©1999 Catherine Asaro; (P)2000 Blackstone Audio Inc.
I did not find this as good as Primary Inversion. It was more of the same and you can only believe so much impossible creative effects. However, I did enjoy it.
"A Nobel Effort"
Read the Radiant Seas because the universe where it is set and the players behind Soz and Jabriel interest you and you'll not be disappointed. If you read it because you enjoy Soz and Jabriel and want to continue their story--then skip most of the first part. If you belong to the former group, there's some great writing about the Imperator and insight into his troubled past and present. If you're part of the latter group, skip to the rescue and you'll not be disappointed. The two halves of the book form an interesting cycle of events and themes that once I got over my annoyance that Soz and Jabriel were mostly absent from the first half, I actually enjoyed. It's actually a good book if you read it with the right mind frame and know going in that you'll have wait for Soz and Jabriel to return to the mix. There are three really great sequences that truly make the book worth listening to. I can only give this book three stars because it should really have been split in two. It functions as two separate books and has two separate climaxes and resolutions. The narrator did a great job considering the sheer number of characters.
"Very uneven, from well-written to horrid"
I was very disapointed, because I had high hopes. Ms Asaro can write, she knows science, she is a romantic. When she sticks to her protagonist, the great Sauscany, she has a wonderful authority. Many of the events of the story do not make sense, and seem to be plot points that have been created to move the story along. The villains, The Highton Aristos, Nazi's and slavers, seem to able to appear at the wrong place and time mucht of the time. They seem to have no educational system and yet technology and advanced civilization. Again I was disapointed. When Asaro is good, she can be very good, but when she is bad- she is horrid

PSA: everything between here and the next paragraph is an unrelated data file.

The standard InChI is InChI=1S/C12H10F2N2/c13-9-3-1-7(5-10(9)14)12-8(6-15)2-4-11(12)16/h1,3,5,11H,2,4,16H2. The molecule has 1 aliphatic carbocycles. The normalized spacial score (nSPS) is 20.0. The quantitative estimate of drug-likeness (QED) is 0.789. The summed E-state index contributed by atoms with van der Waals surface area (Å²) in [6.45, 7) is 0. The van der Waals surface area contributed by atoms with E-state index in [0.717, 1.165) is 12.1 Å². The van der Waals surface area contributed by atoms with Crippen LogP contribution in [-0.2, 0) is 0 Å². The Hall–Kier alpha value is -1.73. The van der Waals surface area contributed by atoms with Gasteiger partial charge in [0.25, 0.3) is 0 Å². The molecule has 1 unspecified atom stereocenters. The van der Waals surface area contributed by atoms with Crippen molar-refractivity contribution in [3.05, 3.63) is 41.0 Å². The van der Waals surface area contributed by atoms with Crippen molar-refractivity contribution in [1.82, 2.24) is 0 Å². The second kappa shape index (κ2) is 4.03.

That's what little boys are made of
I love listening to Anna Field's voice no matter what she is narrating; she always makes stories interesting and fun. It breaks my heart that she is gone.
Her voice was the main reason I bought this book even though I don't get Sci Fi stuff in general. I mean, there is conflict, romance, violence, longing etc. but how is that different from any other fiction book?
One understandable difference is that ordinary words are exchanged for made-up words (Father = Hushpa). Interesting but it gives me ADD.
Another is that they throw in a bunch of scientific-sounding words - most of them made-up - and a bunch of Star Wars zip, zing, pow, whoosh and poof. Again, it is interesting but anything is possible if you don't look behind the curtain.
Still it's a pretty good yarn especially since Anna Fields reads it
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